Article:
Here’s where it gets tricky for parents like me, or even like Pomerantz who has a 5-year-old. We know Barbie is sexualized. We know those dolls are “crap,” as Pomerantz says. But because our children are relentlessly marketed to, we can’t keep them from the culture. (Air quotes.) “Imagine the chain of events from keeping my daughter from playing with Barbie. I’d have to forbid her from girl culture and that seems cruel. If you don’t teach kids how to critically engage with the toy, or the doll, or the Barbie, then keeping them from it is useless. Then they don’t understand why. So if I forbid my daughter to play with Barbie, she’ll say, ‘Why?’ Or she’ll just think, ‘Mom is mean.’ And then you’ve lost it.”
Peggy Orenstein, who has been writing about the oversexualization of girls for years, discussed this study on her blog, as well as her own Barbie dilemma when her daughter was younger. Orenstein’s way of coping with it: She saw the creative side of Barbie, calling her daughter’s Barbie funeral a “tour de force of childhood imagination.” But like Pomerantz, Orenstein called out the bigger issue: “If playing with one doll for a few minutes has that much impact, what is the effect of the tsunami of sexualization that girls confront every day, year after year?”
As far as the study goes, it’s entirely possible that the girls, in that five-minute time span, were taken over by a cloud of glitter and blue eye shadow magic. As Khazan wrote in her article: “Maybe a six-year-old who gets the chance to play with a pretty, new doll doesn’t exactly have firefighting on the brain for the next few hours.” Pomerantz explains it this way. “If you want to look at Barbie, you have to look beyond the doll. Girls have agency and are critical thinkers. And at the same time we’re living in a pretty difficult post-feminist world.”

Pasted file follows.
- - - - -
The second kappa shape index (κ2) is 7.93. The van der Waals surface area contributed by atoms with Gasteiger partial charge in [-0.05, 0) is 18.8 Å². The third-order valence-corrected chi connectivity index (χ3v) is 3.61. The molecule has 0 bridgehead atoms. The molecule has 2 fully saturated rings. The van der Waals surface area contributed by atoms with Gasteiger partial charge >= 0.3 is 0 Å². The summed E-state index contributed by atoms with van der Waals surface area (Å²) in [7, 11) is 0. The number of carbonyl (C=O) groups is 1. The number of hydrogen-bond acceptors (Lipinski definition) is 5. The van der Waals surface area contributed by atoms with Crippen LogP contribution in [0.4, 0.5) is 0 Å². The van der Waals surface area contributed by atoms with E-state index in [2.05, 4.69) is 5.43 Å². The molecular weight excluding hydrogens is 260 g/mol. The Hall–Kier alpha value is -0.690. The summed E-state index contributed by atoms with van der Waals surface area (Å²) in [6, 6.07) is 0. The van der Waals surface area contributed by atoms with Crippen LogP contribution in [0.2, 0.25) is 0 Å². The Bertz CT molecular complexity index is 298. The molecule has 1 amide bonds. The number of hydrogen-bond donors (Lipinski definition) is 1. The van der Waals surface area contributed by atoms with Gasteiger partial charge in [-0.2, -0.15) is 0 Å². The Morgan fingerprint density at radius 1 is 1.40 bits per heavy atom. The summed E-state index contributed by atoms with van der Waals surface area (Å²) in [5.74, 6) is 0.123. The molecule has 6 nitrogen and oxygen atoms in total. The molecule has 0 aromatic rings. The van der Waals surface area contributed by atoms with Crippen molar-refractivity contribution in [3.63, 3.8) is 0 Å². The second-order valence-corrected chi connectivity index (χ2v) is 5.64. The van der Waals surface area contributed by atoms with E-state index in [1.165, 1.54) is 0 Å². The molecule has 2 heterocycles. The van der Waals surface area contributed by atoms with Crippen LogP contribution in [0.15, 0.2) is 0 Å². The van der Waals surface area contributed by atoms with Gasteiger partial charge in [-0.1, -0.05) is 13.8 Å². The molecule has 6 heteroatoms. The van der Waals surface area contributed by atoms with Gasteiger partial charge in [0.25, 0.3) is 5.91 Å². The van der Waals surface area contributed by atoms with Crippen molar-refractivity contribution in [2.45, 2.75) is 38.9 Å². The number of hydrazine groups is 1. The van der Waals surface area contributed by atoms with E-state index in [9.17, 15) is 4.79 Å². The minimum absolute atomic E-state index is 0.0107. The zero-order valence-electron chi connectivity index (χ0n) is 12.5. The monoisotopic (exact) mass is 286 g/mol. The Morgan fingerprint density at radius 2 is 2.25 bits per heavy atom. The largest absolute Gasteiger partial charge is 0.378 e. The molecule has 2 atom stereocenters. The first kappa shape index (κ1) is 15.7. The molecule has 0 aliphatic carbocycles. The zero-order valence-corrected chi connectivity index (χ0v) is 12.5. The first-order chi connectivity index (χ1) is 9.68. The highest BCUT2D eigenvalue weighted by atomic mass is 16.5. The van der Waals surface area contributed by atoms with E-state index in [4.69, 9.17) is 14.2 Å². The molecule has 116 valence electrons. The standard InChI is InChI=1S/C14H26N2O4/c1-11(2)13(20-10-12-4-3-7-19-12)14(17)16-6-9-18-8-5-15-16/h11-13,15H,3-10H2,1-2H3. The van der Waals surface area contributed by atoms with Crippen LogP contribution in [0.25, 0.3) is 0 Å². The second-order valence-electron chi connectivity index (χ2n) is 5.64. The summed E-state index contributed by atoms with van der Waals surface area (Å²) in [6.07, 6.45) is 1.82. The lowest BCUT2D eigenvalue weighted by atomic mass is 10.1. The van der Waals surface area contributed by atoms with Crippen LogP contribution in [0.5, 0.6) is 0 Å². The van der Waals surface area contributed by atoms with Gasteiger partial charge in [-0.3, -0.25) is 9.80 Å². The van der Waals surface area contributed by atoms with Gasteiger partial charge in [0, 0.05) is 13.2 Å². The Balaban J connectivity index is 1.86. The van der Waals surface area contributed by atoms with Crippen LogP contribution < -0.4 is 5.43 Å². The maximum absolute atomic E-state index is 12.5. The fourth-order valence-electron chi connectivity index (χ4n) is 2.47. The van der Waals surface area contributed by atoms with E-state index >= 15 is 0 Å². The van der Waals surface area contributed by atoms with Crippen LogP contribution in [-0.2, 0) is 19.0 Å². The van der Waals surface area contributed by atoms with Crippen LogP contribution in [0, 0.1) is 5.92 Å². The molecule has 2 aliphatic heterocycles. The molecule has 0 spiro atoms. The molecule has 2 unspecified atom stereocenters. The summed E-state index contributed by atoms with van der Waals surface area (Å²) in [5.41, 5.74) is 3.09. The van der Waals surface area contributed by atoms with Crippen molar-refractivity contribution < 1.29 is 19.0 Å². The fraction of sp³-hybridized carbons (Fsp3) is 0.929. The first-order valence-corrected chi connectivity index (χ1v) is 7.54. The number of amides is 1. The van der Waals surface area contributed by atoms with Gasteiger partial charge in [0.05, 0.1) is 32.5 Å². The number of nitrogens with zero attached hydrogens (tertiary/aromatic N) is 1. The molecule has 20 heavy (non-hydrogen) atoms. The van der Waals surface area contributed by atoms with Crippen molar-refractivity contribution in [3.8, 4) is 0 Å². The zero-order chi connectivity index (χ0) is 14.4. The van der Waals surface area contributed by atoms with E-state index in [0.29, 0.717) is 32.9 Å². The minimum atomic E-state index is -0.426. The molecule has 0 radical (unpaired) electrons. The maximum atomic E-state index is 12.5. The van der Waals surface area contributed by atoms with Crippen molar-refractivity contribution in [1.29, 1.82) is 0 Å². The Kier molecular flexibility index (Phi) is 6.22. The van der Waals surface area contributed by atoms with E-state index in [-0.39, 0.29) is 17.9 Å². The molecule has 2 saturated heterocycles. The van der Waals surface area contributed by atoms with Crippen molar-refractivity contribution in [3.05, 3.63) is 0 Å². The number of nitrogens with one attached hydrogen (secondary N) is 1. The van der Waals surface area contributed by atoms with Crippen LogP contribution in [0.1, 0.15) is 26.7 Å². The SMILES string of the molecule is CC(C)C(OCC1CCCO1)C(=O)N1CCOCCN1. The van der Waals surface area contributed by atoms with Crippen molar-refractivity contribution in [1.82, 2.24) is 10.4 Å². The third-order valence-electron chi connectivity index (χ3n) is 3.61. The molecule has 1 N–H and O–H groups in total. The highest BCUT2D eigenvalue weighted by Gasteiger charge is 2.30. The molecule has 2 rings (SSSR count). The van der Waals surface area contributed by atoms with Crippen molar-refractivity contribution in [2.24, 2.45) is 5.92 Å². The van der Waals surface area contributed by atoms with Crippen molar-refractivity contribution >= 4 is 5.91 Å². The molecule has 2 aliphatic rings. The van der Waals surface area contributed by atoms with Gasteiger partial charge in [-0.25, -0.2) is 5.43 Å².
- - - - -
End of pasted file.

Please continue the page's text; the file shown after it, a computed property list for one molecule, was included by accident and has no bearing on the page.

Which is why it’s so frustrating every time a new study comes out about Barbie. Because living in Barbie world for a little while is like living in the rest of the world — it’s sometimes filled with fluff and sexy bikinis and cleavage. And in that world, as her parent, I deliver the message, “You are a girl who can do what you want.” “You are a girl who loves your body.” “You understand that girls come in different shapes and sizes.” And when you play with a glamorous, unrealistic-looking doll, sometimes you want to be like that doll, and that’s OK, even if it’s for all of five minutes.
Heatmiser publicity shot (L-R: Tony Lash, Brandt Peterson, Neil Gust, Elliott Smith) (photo courtesy of JJ Gonson photography)
Elliott and JJ Gonson (photo courtesy of JJ Gonson photography)
"Stray" 7-inch, Cavity Search Records (photo courtesy of JJ Gonson photography)
Elliott's Hampshire College ID photo, 1987
Elliott with "Le Domino," the guitar he used on "Roman Candle" (courtesy of JJ Gonson photography)
Full "Roman Candle" record cover (courtesy of JJ Gonson photography)
Elliott goofing off in Portland (courtesy of JJ Gonson photography)
Heatmiser (L-R: Elliott Smith, Neil Gust, Tony Lash, Brandt Peterson)(courtesy of JJ Gonson photography)
The Greenhouse Sleeve -- Cassette sleeve from Murder of Crows release, 1988, with first appearance of Condor Avenue (photo courtesy of Glynnis Fawkes)